Critical analysis revealed several advantages, as well as some shortcomings. Two fully manned repair parties were able to carry out more simultaneous functions than three undermanned ones as a result of more efficient use of small teams to conduct specialized functions such as pipe patching or shoring. Similarly, three fully manned repair parties, each trained as a cohesive unit, could carry out many more functions simultaneously than three fully manned repair parties that trained together only on an irregular basis.
One significant shortcoming was a longer-than-class-- average time to set the highest material condition in the forward part of the ship. This was a problem only when the reserve repair party was not manned, however, and the graded time still was within allowable limits. Another difficulty was personnel "borrowing" damage-control equipment from the usually unmanned forward repair locker and then neglecting to return the gear to the correct locker. Both of these problems were considered either an acceptable risk or manageable by supervisory personnel.
Extrapolation of the experiment to DD-21 takes only a small leap of faith: that concentrating the even smaller peacetime damage-control organization into a single repair party will be efficient and constitute an acceptable risk. Automated damage-control systems will be adequate to deal with the hazards of a peacetime environment; the DD-21 could get by with one repair party and still be able to handle the random fire, flood, or on-deck helicopter crash. A single peacetime repair party essentially backs up the automated systems.
A full damage-control organization would stand up in wartime to deal with battle damage, mass casualties, and the disruption of automated systems. If DD-21's size and displacement were increased to take advantage of a larger ship's ability to absorb and survive greater battle damage, the space to support the additional people to man the two reserve repair parties would not be a problem.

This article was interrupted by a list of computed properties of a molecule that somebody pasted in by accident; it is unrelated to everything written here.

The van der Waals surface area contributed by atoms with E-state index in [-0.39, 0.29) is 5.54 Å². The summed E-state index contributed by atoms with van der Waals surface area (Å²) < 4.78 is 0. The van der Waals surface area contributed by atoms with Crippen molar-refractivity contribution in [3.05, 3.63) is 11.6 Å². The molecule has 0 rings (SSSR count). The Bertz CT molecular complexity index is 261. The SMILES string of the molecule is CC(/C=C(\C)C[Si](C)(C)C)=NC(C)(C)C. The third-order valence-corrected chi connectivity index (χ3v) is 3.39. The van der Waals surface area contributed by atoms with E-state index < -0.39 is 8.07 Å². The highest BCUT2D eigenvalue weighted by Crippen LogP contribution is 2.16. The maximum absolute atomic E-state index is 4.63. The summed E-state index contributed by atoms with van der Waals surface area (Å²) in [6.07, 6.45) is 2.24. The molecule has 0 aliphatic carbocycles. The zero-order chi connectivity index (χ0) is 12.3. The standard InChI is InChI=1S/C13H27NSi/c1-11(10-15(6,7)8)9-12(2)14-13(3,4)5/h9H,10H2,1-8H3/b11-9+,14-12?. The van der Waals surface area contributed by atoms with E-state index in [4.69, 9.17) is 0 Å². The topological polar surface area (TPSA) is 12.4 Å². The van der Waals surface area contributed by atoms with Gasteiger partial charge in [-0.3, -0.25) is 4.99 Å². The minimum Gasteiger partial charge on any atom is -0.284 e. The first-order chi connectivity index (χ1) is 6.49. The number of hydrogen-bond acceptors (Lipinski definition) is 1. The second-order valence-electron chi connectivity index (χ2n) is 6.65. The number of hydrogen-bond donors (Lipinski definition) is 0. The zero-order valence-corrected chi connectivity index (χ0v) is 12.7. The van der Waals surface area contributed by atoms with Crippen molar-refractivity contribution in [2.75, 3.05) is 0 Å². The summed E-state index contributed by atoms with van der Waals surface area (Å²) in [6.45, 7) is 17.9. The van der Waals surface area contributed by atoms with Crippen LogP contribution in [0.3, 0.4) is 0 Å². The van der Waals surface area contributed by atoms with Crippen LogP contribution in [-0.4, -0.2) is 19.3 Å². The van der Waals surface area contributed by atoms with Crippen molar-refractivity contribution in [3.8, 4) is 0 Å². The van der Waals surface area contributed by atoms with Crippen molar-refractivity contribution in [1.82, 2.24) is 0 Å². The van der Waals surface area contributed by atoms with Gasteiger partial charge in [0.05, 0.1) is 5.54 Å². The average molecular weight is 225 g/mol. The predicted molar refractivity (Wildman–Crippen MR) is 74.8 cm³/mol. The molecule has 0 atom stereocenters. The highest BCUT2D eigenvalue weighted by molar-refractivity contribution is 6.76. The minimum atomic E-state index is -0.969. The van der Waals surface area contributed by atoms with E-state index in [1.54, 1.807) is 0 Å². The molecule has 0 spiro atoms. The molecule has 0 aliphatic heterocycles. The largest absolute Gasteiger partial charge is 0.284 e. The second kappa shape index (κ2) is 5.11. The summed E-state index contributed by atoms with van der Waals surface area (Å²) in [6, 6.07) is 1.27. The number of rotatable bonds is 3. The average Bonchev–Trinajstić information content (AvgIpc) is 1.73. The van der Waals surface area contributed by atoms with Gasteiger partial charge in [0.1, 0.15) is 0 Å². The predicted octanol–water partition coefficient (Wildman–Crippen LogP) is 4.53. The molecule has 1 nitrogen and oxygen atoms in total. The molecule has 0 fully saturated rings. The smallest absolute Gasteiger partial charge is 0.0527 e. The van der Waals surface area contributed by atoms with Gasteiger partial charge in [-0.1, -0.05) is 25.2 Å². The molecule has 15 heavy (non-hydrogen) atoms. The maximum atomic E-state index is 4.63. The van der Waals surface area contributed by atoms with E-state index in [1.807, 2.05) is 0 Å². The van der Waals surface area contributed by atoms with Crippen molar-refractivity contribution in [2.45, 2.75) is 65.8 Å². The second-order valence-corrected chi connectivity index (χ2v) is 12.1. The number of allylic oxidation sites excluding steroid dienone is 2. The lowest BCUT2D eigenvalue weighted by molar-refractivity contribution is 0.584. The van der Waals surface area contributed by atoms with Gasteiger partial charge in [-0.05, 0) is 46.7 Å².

Larger considerations involve the use of the Naval Reserve. Support and manning are not issues. This mission is well within the capabilities of individual reservists and is easily supportable by the Naval Reserve. If we use a notional figure of 50-60 reserve personnel to round out the repair party organization, even a force of 100 DD-21s and CG-21s would demand less than 7% of the projected pool of selected reservists. Demographics may require locating some DD-21 reserve repair party units in the heartland, away from coastal naval installations, but this is not any different from how the Selected Reserve does business today. The cost of organizing DD-21 repair parties along these lines is a net zero.
These Naval Reserve repair party units could be made up of a variety of seagoing rates, but their primary peacetime training focus would be damage control. They would have to prepare for every eventuality we train for now, plus a few others unique to a high-tech warship—rigging emergency fiber optic cables or connecting portable, battery-powered computers to fight the ship around damaged systems. Adequate training can be conducted to support all of these requirements.
It is hard to dedicate enough time on a ship for active-duty sailors to gain real proficiency in damage control, and things will not be much better when DD-21 enters service. Throw in an annual personnel turnover rate of about 30% and it will be practically impossible to sustain an advanced level of training and team cohesion in a repair party. A reserve unit built around a single, specialized mission, on the other hand, has the time and stability to develop elite damage-control skills and a high level of cohesion. In addition, most Selected Reservists are fleet experienced and already have received advanced damaged-control training. Dedicated to a single mission, a reserve unit could achieve a sustained level of performance exceeding that of their active-duty counterparts.
There are, of course, political implications. Mobilization of the ship's reservists to deploy DD-21 to a war zone is a given. The John A. Moore was deploying to four months of counterdrug operations and could afford to sail with an essentially unmanned repair locker. Mobilization of reserve forces to support peacetime operations, however, is neither routine nor without domestic political costs. Freshly mobilized reservists would need to be flown to a forward-deployed DD-21 at some point during a transition-to-war scenario. Just when to do this is always a tough question. A pre-planned tripwire for mobilization of reserve forces itself can heighten a crisis, even inadvertently precipitate a war. There are no easy answers.
Technology can be dazzling and seductive, but it is no panacea. War remains an intensely human activity. DD-21 needs more sailors, and one way to get them just in time is by making intelligent use of the Naval Reserve.
Commander Fitzgerald is a Command Department instructor at the Surface Warfare Officers School and former executive officer of the John A. Moore (FFG-19).